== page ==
Not too long ago the world of gaming was siloed. In-game assets were linked to games instead of players. Now blockchain and cryptocurrency have ushered in a new gaming ecosystem – one that is borderless, immutable and holds value in the game itself as well as in the real-world economy. The world of online gaming is changing at a Super Sonic pace (pun intended).
According to a survey by Worldwide Asset eXchange (WAX) – a blockchain platform focused on virtual items – 62% of gamers are more likely to invest in digital assets if they were transferable between games. 84% of developers would create in-game items for the same reasons.
In the pre-crypto gaming world – users could not take their valuable (and oftimes rare), gamified assets out of a game they stopped playing. If a gamer’s account got stolen, disabled, or even if the user just became bored and moved on to another game, all the money and time spent would disappear; it is a bleak reality many gamers have come to accept.
This begs the question: if gamers are willing to spend that much in virtual worlds without any potential return on investment, what happens when their in-game tokens and purchases become assets that can be bought and sold on secondary markets, moved between multiple games, and retain value?
This is precisely what is happening today with the inception of the play-to-earn model of gaming.
Play-to-earn is simply giving gamers and gaming enthusiasts control and ownership over in-game assets – previously controlled by developers. This empowers gamers to then increase the value of these assets by actively playing the game. Players in this business model create value for game developers (and other players) by participating in the in-game economy. As a reward for their participation, they are given in-game assets. These assets range from in-game resources like gaming weapons/tools or cryptocurrencies to other in-game assets that can be tokenized on the blockchain and even sold as NFTs. While this may have some implications for game designers and franchises alike, the prospect of gamers holding 100% ownership of the fruits of their (game) labor is intriguing to say the least. We are seeing a shift in value where games can now sustain a circular economy and interact with the real world like never before.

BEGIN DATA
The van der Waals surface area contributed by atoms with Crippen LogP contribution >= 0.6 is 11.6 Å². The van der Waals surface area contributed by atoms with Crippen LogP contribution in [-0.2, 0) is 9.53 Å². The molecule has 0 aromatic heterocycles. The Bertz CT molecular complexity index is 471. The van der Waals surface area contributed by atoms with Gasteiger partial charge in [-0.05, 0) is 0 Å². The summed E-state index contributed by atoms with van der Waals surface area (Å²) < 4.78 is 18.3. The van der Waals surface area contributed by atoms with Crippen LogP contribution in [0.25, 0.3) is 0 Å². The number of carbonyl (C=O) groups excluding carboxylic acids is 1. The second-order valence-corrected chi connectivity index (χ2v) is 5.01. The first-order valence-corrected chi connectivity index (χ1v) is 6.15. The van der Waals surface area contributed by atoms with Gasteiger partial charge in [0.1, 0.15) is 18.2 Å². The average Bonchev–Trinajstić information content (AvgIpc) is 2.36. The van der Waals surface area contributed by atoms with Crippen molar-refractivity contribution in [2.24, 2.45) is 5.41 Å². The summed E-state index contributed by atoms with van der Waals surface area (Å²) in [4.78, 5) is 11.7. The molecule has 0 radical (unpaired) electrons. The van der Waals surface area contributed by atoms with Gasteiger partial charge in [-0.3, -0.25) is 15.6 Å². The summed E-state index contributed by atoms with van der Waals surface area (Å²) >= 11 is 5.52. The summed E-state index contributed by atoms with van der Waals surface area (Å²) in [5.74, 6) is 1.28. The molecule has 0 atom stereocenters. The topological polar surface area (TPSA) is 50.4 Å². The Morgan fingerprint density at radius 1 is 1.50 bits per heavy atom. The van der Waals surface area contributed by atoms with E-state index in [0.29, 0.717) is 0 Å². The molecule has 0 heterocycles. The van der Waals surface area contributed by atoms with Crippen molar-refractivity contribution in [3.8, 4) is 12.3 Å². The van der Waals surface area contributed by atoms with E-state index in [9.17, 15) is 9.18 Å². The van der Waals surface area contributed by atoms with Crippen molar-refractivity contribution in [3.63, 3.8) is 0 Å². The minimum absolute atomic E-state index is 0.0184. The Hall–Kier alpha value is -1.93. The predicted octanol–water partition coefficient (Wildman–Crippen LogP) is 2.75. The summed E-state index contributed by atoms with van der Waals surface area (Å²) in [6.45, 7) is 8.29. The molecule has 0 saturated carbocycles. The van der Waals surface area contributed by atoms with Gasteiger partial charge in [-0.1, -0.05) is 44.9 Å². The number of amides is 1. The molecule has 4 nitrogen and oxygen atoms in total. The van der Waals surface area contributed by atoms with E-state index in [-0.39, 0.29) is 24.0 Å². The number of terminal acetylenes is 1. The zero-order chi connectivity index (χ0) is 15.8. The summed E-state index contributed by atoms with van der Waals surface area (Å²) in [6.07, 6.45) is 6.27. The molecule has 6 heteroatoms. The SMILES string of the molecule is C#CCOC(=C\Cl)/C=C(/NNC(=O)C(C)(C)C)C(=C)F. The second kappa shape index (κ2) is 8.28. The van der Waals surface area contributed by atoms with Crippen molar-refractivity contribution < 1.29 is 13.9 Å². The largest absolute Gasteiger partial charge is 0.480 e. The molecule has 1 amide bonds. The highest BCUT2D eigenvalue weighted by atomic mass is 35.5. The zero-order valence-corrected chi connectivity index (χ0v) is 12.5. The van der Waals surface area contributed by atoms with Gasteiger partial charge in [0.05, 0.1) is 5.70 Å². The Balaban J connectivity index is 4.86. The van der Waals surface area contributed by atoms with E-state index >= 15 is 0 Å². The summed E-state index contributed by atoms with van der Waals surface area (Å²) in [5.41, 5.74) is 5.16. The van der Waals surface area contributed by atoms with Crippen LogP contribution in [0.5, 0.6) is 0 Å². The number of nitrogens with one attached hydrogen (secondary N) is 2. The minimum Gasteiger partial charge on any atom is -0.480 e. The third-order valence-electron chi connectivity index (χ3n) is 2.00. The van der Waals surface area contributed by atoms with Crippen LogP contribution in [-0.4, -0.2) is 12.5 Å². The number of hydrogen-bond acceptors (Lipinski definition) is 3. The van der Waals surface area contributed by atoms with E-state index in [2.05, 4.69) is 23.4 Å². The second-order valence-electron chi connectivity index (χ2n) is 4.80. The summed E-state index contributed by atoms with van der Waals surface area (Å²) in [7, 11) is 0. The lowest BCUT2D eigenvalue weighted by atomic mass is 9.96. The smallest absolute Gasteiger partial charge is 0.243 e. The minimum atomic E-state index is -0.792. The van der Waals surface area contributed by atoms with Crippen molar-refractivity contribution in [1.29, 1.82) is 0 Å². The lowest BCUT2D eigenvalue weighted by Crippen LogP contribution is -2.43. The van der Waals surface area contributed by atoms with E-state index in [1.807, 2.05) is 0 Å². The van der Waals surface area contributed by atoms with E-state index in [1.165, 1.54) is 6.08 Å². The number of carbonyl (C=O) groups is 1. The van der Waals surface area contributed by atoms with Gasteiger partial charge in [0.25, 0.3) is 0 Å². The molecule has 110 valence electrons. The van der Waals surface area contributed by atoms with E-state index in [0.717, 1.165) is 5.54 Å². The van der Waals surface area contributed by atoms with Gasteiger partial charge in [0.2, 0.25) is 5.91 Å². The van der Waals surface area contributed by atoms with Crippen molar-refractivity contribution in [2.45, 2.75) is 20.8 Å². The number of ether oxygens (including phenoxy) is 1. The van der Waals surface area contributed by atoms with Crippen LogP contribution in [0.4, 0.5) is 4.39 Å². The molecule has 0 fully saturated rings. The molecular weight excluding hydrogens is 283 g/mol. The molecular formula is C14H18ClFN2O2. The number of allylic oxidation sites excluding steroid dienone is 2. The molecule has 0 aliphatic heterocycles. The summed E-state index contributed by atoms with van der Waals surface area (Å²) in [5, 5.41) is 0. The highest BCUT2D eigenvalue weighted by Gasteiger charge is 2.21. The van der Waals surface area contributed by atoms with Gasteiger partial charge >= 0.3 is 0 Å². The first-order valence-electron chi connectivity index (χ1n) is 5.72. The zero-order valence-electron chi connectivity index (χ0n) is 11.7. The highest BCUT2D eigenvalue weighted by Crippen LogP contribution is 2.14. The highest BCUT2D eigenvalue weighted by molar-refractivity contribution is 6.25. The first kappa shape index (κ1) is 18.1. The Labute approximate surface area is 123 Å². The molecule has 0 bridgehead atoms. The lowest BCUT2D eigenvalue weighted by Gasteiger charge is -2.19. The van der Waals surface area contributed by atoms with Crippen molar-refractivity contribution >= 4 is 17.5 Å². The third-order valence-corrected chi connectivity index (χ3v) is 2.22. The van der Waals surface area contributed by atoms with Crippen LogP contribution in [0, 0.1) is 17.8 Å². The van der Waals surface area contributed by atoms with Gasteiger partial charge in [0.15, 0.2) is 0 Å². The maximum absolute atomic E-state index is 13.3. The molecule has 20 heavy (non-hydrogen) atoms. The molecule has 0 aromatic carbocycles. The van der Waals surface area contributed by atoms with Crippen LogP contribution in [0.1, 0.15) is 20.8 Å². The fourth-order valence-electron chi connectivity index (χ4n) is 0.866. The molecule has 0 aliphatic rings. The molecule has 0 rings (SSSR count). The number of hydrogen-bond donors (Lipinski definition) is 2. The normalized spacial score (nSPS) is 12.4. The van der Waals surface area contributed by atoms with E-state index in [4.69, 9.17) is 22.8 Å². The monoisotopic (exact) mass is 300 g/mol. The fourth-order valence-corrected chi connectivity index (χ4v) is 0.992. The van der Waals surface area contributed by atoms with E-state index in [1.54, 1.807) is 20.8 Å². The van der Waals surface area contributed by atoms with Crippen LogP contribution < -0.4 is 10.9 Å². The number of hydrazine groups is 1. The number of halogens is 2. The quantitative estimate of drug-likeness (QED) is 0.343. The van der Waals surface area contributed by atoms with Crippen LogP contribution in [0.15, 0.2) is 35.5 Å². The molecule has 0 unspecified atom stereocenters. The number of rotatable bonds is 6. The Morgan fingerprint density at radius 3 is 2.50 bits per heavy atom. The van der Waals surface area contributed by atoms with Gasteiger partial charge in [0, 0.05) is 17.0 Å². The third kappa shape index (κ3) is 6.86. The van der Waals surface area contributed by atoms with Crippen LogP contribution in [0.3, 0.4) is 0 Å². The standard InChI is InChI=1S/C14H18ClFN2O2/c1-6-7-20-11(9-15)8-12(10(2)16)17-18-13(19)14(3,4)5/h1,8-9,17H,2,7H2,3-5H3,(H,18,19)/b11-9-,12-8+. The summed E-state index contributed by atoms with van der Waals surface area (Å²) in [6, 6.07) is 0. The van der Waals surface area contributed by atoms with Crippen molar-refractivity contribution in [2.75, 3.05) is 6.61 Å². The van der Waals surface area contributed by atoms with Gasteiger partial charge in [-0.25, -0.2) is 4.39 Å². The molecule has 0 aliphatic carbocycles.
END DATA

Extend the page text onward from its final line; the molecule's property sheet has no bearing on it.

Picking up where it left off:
A Vietnamese game-maker, Sky Mavis, launched Axie Infinity in 2018 – a popular blockchain game built on the ERC20 network and supported by Ethereum-based cryptocurrencies (AXS) and (SLP). Today Axie has hit an all-time high in sales of $1 billion – setting a new record for itself and becoming the highest valued NFT project in the world.
In Axie Infinity’s virtual world of Lunacia, players steer colourful, blob-like creatures called Axies to acquire two kinds of coins. Smooth Love Potions (SLP) are awarded for winning battles and can be cashed out or used in the game to breed new Axies. Players can also decide to sell (SLP) tokens to other players on an open marketplace if they decide to cash them out. Axie Infinity Shards (AXS) can be earned by selling Axies in the game’s marketplace OR by winning in seasonal Axie tournaments. Because Axie is not built on a semi-sanctioned exchange nor on an unauthorized third-party marketplace – players can take their (SLP) and (AXS) directly to major crypto exchanges and sell them for whatever’s on offer. Axie recorded around $30million worth of Ether transfers a day over the past month, according to Etherscan.
Axie Infinity’s daily active users swelled from 30,000 in April this year to more than 1 million in August, with most logging on from developing countries hard-hit by COVID19 – including the Philippines, Brazil and Venezuela. It may sound ludicrous but the reality is that an average player can earn around 4,500 (SLP) per month which is around $1,200 purely from gameplay. As a result, people in developing economies – ravaged by the delta variant – are turning to Axie as a much-needed source of relief.
Axie Infinity, however, is both time-consuming and strategic. Players are not only required to carefully breed their Axies to develop particular skills, but they also need to earn energy that allows them to play the game further by completing in-game quests. What’s more – there are barrriers to entry: To get started players need to buy (or borrow) three Axies. They are available from $190, though the current average is about $350, and high level, rare or mystic Axies can sell for a lot more. Because the price of these Axies are at the whims of supply and demand – many analysts believe the pay-to-play nature of the game is unsustainable.
When Cryptokitties (the first blockchain game on Ethereum) launched in late 2017, the crypto world was excited at what type of new gaming models could be created. In reality it was too early, the nascent blockchain crypto game actually crashed Ethereum – unable to handle the network congestion. Now in 2021, things have evolved and created the perfect stage for NFT games to finally take the industry by storm.
Play-to-earn games will undoubtedly revolutionise how people interact with the economies of their favorite games. These games have embraced the concept of an open economy – rewarding players financially for bringing value to the network. Now it is up to developers to innovate in this space.